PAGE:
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End of the Line for Returnable Coke Bottles

The last ever returnable glass Coca Cola bottle in the US has rolled off the production line in a Minnesota bottling facility.

The Coca-Cola Bottling Co. of Winona filled the last bottle last week after deciding that it would be too costly to replace the product’s aging bottling line, reports WKYC.com.

The iconic 6.5 ounce bottles were the last returnable Coke bottles in the United States. Customers paid a 20 cent deposit on each bottle that was refunded on the return of the bottle, but only in four counties, two in Minnesota and two in Wisconsin, the TV station says.

New bottles have not been made since around 1990. A final commemorative run of about 5,900 bottles has gone on sale from the plant, priced at $20 each. Proceeds go towards the expansion of local pedestrian and cycle paths, the station reports.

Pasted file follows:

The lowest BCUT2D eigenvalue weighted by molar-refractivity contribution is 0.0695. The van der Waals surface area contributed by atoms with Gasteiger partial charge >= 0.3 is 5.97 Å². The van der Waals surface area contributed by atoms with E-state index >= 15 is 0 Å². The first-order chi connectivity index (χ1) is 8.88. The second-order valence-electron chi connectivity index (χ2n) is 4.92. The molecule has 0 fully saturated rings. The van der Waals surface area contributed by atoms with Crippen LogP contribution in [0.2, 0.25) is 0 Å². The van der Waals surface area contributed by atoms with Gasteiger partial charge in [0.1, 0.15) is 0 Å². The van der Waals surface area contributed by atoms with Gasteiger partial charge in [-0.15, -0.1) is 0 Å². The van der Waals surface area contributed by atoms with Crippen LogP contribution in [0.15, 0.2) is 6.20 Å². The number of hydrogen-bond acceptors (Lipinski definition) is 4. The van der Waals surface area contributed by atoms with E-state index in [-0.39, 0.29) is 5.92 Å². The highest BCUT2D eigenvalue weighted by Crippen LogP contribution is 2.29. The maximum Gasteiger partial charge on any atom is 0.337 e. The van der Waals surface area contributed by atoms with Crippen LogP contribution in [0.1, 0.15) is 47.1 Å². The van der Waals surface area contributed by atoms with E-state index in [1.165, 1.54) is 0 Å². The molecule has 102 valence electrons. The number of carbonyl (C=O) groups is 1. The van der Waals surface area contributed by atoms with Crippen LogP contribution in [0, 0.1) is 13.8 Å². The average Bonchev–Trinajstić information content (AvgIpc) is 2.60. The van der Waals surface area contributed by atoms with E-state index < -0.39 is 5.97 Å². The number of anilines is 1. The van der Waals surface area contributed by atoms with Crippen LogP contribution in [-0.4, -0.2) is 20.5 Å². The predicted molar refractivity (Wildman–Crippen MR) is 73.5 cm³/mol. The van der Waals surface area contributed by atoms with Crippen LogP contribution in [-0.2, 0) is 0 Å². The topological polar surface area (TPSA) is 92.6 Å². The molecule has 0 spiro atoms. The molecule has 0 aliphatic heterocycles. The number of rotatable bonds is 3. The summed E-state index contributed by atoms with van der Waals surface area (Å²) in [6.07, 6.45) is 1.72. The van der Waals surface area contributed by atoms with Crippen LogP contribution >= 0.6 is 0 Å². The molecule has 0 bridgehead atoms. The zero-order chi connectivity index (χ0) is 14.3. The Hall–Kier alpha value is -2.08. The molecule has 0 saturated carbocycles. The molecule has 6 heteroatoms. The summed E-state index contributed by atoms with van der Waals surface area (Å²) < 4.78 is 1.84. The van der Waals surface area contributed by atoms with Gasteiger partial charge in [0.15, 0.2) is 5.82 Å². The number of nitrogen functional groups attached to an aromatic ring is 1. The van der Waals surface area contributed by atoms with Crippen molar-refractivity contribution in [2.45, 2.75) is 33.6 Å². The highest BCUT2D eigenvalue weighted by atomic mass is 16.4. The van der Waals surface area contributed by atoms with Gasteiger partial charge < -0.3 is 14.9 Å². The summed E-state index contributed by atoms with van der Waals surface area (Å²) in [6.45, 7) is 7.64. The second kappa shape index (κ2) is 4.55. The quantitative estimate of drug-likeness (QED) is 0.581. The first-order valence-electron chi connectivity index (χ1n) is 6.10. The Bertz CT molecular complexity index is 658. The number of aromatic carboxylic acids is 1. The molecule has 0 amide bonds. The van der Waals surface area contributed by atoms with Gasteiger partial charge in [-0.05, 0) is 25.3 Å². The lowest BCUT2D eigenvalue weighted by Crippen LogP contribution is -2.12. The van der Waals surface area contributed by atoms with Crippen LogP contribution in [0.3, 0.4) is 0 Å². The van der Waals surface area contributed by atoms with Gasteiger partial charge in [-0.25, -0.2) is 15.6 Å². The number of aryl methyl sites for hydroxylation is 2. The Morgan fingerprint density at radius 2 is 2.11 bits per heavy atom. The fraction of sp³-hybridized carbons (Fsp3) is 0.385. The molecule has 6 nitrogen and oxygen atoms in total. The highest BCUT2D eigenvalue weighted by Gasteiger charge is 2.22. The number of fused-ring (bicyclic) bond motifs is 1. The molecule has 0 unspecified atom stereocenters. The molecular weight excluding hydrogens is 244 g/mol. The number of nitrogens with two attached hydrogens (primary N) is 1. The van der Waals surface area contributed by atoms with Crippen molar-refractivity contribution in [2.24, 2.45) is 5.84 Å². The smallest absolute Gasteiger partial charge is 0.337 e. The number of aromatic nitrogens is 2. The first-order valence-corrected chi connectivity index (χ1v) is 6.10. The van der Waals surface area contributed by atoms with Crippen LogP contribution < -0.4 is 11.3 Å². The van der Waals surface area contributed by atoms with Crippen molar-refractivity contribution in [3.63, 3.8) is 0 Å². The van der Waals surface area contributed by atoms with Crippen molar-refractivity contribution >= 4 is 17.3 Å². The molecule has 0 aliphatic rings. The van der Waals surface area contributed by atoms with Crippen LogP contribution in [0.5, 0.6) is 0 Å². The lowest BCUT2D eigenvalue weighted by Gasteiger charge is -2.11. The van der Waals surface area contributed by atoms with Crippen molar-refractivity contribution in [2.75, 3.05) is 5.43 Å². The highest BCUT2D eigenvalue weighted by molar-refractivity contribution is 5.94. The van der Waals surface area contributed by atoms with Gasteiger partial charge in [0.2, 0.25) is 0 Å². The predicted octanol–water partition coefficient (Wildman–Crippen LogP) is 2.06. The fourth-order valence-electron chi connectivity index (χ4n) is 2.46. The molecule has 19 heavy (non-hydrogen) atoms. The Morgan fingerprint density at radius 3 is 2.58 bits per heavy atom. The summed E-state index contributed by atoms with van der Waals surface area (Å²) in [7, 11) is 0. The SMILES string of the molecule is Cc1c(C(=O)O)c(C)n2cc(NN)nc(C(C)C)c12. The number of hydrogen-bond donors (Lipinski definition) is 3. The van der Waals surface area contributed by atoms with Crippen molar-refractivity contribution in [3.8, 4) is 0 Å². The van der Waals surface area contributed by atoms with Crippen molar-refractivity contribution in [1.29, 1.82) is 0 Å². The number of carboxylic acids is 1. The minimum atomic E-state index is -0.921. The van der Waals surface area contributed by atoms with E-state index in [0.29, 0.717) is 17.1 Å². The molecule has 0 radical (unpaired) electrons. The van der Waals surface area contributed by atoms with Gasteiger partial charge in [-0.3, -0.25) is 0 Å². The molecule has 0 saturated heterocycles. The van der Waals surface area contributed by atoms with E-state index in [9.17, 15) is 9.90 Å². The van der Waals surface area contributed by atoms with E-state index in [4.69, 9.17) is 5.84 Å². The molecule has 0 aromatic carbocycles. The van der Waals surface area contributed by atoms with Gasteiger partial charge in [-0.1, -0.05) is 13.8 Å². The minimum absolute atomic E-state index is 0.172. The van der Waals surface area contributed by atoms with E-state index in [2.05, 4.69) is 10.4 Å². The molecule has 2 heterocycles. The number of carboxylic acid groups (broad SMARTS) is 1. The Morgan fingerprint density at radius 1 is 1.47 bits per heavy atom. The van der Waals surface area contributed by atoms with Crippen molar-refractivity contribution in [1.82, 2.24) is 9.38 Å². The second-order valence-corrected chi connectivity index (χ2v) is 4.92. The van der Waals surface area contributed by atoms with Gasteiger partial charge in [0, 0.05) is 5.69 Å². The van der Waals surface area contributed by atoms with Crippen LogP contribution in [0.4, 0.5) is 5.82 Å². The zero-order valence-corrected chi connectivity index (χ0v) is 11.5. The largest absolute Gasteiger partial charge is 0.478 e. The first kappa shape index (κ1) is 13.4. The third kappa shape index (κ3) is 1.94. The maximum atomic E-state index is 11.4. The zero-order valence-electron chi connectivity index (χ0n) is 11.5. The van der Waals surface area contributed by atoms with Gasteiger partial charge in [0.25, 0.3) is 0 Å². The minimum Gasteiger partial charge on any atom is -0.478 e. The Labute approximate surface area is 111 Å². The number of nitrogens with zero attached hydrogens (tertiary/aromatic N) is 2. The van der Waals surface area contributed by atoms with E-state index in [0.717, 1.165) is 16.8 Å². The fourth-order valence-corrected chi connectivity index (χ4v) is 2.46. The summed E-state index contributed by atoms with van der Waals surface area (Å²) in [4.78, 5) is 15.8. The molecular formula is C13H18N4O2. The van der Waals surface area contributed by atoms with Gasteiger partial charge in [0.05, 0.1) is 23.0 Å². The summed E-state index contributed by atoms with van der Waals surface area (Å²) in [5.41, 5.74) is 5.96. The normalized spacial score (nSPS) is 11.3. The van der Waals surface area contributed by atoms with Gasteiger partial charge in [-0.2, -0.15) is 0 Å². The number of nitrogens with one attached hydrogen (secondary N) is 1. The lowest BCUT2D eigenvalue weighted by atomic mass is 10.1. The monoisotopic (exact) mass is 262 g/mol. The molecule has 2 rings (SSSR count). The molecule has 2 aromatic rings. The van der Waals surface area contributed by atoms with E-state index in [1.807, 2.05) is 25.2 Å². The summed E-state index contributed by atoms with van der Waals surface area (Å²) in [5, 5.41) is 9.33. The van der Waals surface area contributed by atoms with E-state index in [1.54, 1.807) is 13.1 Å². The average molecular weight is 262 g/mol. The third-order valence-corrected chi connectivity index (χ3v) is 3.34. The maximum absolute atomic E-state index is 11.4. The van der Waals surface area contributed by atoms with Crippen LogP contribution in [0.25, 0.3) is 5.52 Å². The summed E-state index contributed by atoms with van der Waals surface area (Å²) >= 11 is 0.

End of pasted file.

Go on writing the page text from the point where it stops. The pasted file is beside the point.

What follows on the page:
The company’s 10-ounce and 12-ounch returnable bottles were discontinued earlier this year. The plant, which employs 14 people full time, will stay open.

Atlanta-based Coca Cola still sells its product in recyclable 8-ounce glass bottles.

Earlier this month, Coca-Cola Enterprises, which produces, markets and distributes Coca-Cola products in Western Europe, announced plans to invest €6.5 million ($8.4 million) in a PET recycling facility. CCE is establishing a new joint venture in France with PET recycler APPE to boost the capacity of its plastics reprocessing facility by 70 percent. The venture will invest in a new line at APPE’s existing recycling facility in Beaune, France, and will fund the trial and introduction of new technology.

In other packaging news, UK-based HDPE milk bottle producer NamPack Plastics has achieved zero-waste-to-landfill status, reports Business Durham.

The news follows a company-wide drive towards enhanced sustainability through waste recovery. According to the web site, as part of the drive NamPack appointed “Carbon Champions” at each of its nine UK locations, with responsibly over waste recovery and recycling.

Picture credit: Tidonation via Flickr

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